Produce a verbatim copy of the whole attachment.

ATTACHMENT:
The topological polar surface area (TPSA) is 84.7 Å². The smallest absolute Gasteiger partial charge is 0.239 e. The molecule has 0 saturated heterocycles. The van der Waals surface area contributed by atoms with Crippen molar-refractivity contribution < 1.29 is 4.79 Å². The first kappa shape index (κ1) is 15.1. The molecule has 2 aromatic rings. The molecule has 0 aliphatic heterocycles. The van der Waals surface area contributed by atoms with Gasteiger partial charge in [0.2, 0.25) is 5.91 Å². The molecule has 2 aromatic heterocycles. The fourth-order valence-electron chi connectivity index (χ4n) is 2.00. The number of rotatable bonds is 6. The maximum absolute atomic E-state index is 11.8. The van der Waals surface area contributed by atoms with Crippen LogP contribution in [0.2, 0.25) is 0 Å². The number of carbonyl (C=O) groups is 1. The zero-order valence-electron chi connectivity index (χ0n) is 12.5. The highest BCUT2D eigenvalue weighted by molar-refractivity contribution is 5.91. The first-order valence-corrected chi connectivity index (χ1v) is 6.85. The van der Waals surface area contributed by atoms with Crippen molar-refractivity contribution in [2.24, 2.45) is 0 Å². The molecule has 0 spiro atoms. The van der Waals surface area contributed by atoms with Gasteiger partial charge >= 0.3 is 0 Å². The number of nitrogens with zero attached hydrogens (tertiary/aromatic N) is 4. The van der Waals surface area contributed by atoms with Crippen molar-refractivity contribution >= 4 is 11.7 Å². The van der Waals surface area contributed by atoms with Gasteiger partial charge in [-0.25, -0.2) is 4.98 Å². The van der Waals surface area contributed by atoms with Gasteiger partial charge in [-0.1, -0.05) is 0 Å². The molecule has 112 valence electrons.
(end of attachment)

The topological polar surface area (TPSA) is 84.7 Å². The smallest absolute Gasteiger partial charge is 0.239 e. The molecule has 0 saturated heterocycles. The van der Waals surface area contributed by atoms with Crippen molar-refractivity contribution < 1.29 is 4.79 Å². The first kappa shape index (κ1) is 15.1. The molecule has 2 aromatic rings. The molecule has 0 aliphatic heterocycles. The van der Waals surface area contributed by atoms with Gasteiger partial charge in [0.2, 0.25) is 5.91 Å². The molecule has 2 aromatic heterocycles. The fourth-order valence-electron chi connectivity index (χ4n) is 2.00. The number of rotatable bonds is 6. The maximum absolute atomic E-state index is 11.8. The van der Waals surface area contributed by atoms with Crippen LogP contribution in [0.2, 0.25) is 0 Å². The number of carbonyl (C=O) groups is 1. The zero-order valence-electron chi connectivity index (χ0n) is 12.5. The highest BCUT2D eigenvalue weighted by molar-refractivity contribution is 5.91. The first-order valence-corrected chi connectivity index (χ1v) is 6.85. The van der Waals surface area contributed by atoms with Crippen molar-refractivity contribution in [2.24, 2.45) is 0 Å². The molecule has 0 spiro atoms. The van der Waals surface area contributed by atoms with Gasteiger partial charge >= 0.3 is 0 Å². The number of nitrogens with zero attached hydrogens (tertiary/aromatic N) is 4. The van der Waals surface area contributed by atoms with Crippen molar-refractivity contribution >= 4 is 11.7 Å². The van der Waals surface area contributed by atoms with Gasteiger partial charge in [-0.25, -0.2) is 4.98 Å². The van der Waals surface area contributed by atoms with Gasteiger partial charge in [-0.1, -0.05) is 0 Å². The molecule has 112 valence electrons.